Before you apply a massage cream to a client, you want to feel confident he or she will have no adverse reaction to the ingredients in the cream. The same holds true for you, as the massage therapist, as your hands and forearms will likely be coated in the massage cream throughout each session.
One of the best ways to find out whether your clients have any allergies or are sensitive to certain ingredients is by asking them to fill out a client survey before their first massage appointment with you. Questions about allergies and sensitivities should be part of the survey. You may also wish to verbally discuss the topic with new clients, to get a better feel for which elements may cause an adverse reaction.
As for your own allergies and irritations, you likely know by now what type of massage cream feels best for your skin. You should also be aware of any ingredients that tend to set off your own adverse reactions.
Many massage therapists and bodyworkers feel the best way to “play it safe,” in terms of choosing a massage cream that will be comfortable for the widest array of clients, is to pick a massage cream labeled “hypoallergenic.”
However, it’s important to realize the word hypoallergenic is not a medical term but instead was put into common use in the 1950s during various advertising campaigns, for such products as cosmetics and jewelry.
The word is defined in the Oxford English Dictionary as “a diminished potential for causing an allergic reaction.” That certainly sounds promising when it comes to picking out a massage cream that will work for the masses with few adverse reactions.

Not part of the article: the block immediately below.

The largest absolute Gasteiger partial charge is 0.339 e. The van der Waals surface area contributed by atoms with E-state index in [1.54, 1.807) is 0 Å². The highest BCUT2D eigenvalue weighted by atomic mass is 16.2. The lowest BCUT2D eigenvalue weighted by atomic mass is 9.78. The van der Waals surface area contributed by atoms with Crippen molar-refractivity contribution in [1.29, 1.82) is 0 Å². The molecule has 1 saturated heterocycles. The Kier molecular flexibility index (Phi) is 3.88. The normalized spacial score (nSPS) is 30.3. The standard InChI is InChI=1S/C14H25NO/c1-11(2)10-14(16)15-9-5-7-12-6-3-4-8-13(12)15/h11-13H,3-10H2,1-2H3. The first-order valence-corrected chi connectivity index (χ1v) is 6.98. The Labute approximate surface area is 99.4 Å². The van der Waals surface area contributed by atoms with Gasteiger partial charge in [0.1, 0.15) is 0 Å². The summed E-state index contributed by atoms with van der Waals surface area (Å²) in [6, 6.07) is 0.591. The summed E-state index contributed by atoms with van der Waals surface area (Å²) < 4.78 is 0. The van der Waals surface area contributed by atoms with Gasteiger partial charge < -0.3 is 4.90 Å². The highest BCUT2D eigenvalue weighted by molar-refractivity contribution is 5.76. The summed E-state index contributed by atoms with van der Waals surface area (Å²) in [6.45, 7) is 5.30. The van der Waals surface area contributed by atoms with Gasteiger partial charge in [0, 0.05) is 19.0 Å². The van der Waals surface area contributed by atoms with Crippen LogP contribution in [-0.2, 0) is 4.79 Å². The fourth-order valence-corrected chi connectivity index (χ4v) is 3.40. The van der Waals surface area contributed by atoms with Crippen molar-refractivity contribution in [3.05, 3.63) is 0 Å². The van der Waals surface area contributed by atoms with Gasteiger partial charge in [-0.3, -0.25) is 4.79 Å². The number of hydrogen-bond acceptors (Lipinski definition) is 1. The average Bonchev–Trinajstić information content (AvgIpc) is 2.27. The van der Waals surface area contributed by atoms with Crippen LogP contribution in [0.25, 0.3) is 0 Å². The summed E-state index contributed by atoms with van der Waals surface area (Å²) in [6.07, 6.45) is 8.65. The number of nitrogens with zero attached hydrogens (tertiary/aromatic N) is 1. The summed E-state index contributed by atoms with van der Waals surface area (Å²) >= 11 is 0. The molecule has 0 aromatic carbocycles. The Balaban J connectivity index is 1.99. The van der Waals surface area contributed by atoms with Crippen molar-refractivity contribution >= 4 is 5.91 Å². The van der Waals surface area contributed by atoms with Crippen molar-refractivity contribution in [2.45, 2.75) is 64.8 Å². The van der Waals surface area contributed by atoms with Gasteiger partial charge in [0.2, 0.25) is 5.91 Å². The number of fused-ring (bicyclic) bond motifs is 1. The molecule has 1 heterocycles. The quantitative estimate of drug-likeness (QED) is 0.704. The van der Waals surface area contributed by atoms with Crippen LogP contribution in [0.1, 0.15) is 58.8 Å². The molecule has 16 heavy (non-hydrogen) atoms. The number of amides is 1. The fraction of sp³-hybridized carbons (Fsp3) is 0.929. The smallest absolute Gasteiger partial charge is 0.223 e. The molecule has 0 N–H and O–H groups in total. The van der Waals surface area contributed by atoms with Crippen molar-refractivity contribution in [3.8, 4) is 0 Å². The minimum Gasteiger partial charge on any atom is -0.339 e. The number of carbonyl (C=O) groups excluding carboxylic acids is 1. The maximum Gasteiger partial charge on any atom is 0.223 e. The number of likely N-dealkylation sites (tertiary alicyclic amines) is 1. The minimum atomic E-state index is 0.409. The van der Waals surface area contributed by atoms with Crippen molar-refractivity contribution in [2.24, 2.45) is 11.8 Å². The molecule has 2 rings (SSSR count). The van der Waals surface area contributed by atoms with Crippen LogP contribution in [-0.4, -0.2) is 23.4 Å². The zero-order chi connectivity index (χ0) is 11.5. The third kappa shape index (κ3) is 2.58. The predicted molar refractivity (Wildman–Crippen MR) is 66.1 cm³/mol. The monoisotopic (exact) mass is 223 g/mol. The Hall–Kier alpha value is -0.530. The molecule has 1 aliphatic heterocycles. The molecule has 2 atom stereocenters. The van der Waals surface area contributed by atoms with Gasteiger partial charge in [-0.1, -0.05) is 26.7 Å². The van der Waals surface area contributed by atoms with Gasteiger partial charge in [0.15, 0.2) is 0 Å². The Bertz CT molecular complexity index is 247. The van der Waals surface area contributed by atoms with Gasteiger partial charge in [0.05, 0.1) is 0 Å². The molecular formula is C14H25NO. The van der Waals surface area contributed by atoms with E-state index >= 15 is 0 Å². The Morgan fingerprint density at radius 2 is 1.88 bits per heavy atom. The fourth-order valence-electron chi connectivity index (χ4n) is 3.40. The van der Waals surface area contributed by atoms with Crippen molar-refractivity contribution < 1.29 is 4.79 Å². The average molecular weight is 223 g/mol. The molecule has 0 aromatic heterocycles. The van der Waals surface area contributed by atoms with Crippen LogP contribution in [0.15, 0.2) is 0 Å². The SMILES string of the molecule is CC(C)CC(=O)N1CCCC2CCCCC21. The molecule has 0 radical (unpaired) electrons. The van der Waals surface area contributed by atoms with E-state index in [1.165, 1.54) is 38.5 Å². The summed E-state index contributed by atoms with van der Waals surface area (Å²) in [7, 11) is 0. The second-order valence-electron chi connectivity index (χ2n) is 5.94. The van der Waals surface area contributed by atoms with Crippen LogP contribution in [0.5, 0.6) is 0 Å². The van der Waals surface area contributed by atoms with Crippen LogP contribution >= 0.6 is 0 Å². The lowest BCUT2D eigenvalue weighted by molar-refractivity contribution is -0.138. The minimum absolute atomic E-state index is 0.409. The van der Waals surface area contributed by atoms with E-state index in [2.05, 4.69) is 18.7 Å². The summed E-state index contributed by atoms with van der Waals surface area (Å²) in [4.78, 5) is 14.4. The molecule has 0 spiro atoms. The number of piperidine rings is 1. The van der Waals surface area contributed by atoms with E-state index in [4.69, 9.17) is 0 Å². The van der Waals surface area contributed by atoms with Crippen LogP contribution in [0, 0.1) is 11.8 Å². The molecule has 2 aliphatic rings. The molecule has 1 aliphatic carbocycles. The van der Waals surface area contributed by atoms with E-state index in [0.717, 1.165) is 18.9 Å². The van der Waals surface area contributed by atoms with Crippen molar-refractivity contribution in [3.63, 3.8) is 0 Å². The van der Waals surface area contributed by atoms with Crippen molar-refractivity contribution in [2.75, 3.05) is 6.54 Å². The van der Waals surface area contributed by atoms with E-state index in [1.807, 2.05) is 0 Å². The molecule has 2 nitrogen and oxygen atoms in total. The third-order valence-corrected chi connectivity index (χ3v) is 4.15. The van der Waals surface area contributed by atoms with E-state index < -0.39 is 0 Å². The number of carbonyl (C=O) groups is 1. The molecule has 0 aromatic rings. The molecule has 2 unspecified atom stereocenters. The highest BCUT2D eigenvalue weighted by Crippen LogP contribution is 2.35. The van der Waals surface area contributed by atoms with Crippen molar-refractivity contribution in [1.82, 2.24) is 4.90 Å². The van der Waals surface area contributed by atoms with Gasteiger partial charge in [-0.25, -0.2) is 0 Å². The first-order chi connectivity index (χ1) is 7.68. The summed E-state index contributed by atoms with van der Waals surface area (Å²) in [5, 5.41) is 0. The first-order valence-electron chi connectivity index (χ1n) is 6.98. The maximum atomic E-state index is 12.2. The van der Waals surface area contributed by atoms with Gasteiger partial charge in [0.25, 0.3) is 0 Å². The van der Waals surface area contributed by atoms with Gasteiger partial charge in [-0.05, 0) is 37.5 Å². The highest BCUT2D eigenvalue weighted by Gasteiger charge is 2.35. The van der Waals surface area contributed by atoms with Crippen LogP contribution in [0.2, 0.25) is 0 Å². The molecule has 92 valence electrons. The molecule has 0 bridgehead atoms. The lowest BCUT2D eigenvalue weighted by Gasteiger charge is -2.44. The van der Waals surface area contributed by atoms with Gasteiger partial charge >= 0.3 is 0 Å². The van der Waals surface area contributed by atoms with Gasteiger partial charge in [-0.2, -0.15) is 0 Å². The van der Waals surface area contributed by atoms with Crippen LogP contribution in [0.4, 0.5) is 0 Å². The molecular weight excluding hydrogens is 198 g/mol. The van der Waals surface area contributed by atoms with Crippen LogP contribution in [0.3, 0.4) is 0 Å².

The main issue is there are no federally regulated standards for the use of the word hypoallergenic on a label, so there’s no way to know if the product you’re picking truly does have “a diminished potential for causing an allergic reaction,” or if the word was simply slapped on the label in order to sell more.
“There are no federal standards or definitions that govern the use of the term hypoallergenic,” according to the U.S. Food and Drug Administration Web site. “The term hypoallergenic means whatever a particular company wants it to mean.”
Therefore, it’s up to you as the consumer, and as a responsible massage therapist, to dig a little deeper into what makes a particular massage cream hypoallergenic. Choosing a massage cream manufactured by a long-standing, reputable company is one good way to help ensure you’re purchasing a quality product with no misleading labels.
Another way to investigate whether a cream is hypoallergenic is by taking a close look at the ingredient list. Synthetic chemicals, fragrances and colorings tend to be among the ingredients that most often cause adverse reactions in people with sensitive skin or certain allergies.
Look for ingredients that come from natural sources, such as fruits, nuts, vegetables, herbs and other plants. You may wish to take it a step further and ensure these ingredients are grown organically, in order to avoid the possible presence of chemicals entirely.